A recent study by the LGBTQ+ employment platform myGwork has brought to light a significant trend among the younger generation entering the workforce: a third of students and graduates now identify under the LGBTQ+ umbrella.

This demographic shift underscores the increasing diversity in sexual orientations and gender identities among Gen Z, poised to reshape workplace dynamics with their distinct expectations for inclusivity and authenticity.

The survey, which gathered responses from over 2,000 students and recent graduates across the globe, indicates that 36% of participants identify as LGBTQ+. The breakdown of this figure reveals a spectrum of identities, with nine percent identifying as bisexual, nine percent as gay, five percent as queer, and three percent as lesbian.


Additionally, 13% of respondents identify with other LGBTQ+ categories, such as asexual, pansexual, queer, and genderqueer, highlighting the broadening recognition of diverse sexual identities among the younger generation.

A striking 75% of those surveyed expressed hesitancy to join organisations where they cannot be their authentic selves, citing fears of discrimination, bias, and limited opportunities for advancement. This apprehension points to a critical challenge for employers: fostering workplace environments that not only tolerate but celebrate diversity and enable all employees to thrive.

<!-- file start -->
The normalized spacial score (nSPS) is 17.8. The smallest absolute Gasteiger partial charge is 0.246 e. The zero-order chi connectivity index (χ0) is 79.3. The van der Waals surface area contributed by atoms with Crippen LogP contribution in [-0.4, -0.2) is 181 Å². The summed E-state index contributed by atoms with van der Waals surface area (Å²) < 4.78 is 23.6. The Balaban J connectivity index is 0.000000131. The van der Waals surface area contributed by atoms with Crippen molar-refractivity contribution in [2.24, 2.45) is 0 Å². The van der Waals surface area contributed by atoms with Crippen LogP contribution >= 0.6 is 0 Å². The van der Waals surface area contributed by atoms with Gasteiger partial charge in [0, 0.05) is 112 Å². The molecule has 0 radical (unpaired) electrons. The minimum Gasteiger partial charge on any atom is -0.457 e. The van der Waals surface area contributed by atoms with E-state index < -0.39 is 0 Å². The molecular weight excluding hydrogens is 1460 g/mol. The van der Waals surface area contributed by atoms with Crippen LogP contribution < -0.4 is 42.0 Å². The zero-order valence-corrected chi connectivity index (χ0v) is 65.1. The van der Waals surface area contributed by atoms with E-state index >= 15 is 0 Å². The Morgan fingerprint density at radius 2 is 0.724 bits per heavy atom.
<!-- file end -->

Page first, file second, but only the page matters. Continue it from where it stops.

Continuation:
The visibility of LGBTQ+ role models in leadership positions emerged as a key factor influencing the job choices of LGBTQ+ graduates. The absence of such figures can significantly dampen their optimism about career progression within a company. Approximately 80% of respondents believe that their sexual and gender identity will hinder their ascent to senior roles, underscoring the need for representation at the highest levels of corporate hierarchies.

The survey also sheds light on the experiences of discrimination faced by LGBTQ+ students and graduates, both in the workplace and academic settings. Thirty-six percent reported experiencing direct discrimination, such as homophobia, biphobia, and transphobia, with nearly half witnessing such prejudice. LGBTQ+ students and graduates from marginalised ethnic and racial backgrounds reported even higher rates of discrimination, highlighting intersectional challenges within the community.

The importance of active corporate allyship was another significant finding, with 80% of LGBTQ+ respondents indicating they would be reluctant to join companies that have reduced support for the LGBTQ+ community. This sentiment reflects a broader disillusionment with the level of genuine inclusivity efforts by organisations, with only five percent of LGBTQ+ students and graduates believing that companies are doing enough to foster a fully inclusive environment.

In light of these findings, myGwork’s co-founders, Adrien and Pierre Gaubert, emphasise the need for employers to understand and meet the expectations of LGBTQ+ students and recent graduates. By prioritising inclusivity and visibility of LGBTQ+ role models, companies can attract and retain talent from the queerest generation of workplace cohorts yet, paving the way for a more diverse and inclusive future.